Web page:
Thursday 18 January 2018

Eurozone needs single finance minister, says Lenihan adviser

Euro crisis

Dr Alan Ahearne: academic and former finance minister adviser
Dr Alan Ahearne: academic and former finance minister adviser

Gordon Deegan

FORMER finance minister Brian Lenihan's special adviser has said that the eurozone needs, and will eventually get, a single minister for finance.

NUI Galway academic Dr Alan Ahearne, who advised Mr Lenihan during the crisis, said a single minister for finance would not mean all taxes raised here would go to Brussels.

"Some of it will be ring-fenced and sent into a pool at the centre of the euro area," he told the Shannon Chamber of Commerce President's Lunch at Dromoland Castle.

Dr Ahearne added that the eurozone requires a big stock of money at its centre to rescue banks and rescue sovereign countries and that will require a Ministry for Finance.

"It is going to take years to get to this. Lots of treaty changes, but if governments announce that this is somewhere they would like to go to, the European Central Bank may respond positively to that and the ECB may become temporarily the lender of last resort," he added.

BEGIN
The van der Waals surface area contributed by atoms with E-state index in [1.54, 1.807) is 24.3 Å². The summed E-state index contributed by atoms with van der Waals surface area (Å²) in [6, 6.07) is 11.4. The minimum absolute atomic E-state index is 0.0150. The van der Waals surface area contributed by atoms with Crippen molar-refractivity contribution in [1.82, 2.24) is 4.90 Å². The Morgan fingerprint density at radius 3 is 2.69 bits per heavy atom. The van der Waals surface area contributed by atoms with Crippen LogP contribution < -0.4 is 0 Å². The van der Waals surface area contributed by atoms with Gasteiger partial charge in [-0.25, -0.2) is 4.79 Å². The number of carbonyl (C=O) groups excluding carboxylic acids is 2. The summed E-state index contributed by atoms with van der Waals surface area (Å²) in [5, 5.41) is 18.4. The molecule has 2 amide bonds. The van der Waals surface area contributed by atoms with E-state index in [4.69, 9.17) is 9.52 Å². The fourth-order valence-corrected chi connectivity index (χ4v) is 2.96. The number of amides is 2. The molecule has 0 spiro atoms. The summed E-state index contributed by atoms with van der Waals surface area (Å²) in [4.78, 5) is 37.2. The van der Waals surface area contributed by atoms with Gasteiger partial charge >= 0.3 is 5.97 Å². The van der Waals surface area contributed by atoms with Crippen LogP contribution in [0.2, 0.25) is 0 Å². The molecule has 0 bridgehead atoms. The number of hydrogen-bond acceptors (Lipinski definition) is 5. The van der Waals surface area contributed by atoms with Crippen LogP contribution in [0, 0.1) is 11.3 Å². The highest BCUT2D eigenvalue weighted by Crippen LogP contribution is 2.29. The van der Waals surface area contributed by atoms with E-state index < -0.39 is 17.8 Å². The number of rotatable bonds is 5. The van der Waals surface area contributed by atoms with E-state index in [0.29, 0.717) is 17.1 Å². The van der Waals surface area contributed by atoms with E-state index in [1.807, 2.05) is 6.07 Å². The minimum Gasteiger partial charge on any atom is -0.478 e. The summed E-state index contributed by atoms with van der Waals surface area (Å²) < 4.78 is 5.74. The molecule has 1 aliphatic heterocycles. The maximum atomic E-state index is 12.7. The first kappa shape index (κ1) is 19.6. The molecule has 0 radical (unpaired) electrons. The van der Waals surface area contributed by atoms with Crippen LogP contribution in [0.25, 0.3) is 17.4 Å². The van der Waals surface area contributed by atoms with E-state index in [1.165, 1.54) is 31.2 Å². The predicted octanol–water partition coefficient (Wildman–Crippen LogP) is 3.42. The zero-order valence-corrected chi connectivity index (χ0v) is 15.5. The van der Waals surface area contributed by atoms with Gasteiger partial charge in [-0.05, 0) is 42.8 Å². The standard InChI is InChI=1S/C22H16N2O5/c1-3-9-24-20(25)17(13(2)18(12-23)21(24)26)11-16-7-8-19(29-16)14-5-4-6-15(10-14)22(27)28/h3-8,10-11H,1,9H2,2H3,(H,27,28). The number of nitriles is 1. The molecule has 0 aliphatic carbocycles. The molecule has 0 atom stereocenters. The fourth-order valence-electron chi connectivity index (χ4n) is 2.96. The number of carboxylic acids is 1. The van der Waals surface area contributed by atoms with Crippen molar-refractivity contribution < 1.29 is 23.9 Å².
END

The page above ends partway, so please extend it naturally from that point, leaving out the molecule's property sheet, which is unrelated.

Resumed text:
"That it is not what we have today, the strategy being used is that we are muddling through this crisis. We don't have a definite comprehensive solution."

Dr Ahearne said that a number of components are required for the overhaul of the architecture of the eurozone.

He said these include stricter surveillance of national fiscal and economic policy; a proper crisis-resolution framework at the centre and the need for centralised banking supervision.

Those who said that you cannot have monetary union without a form of fiscal union have been proven right, he added.

The economist predicted that the euro will survive, but said that the costs of the strategy in place to save the euro "to the real economy are very large".

He added that the eurozone response to the crisis "is eerily familiar" to the Japanese response to its 1980s recession, which resulted in two lost decades for its economy.

Irish Independent

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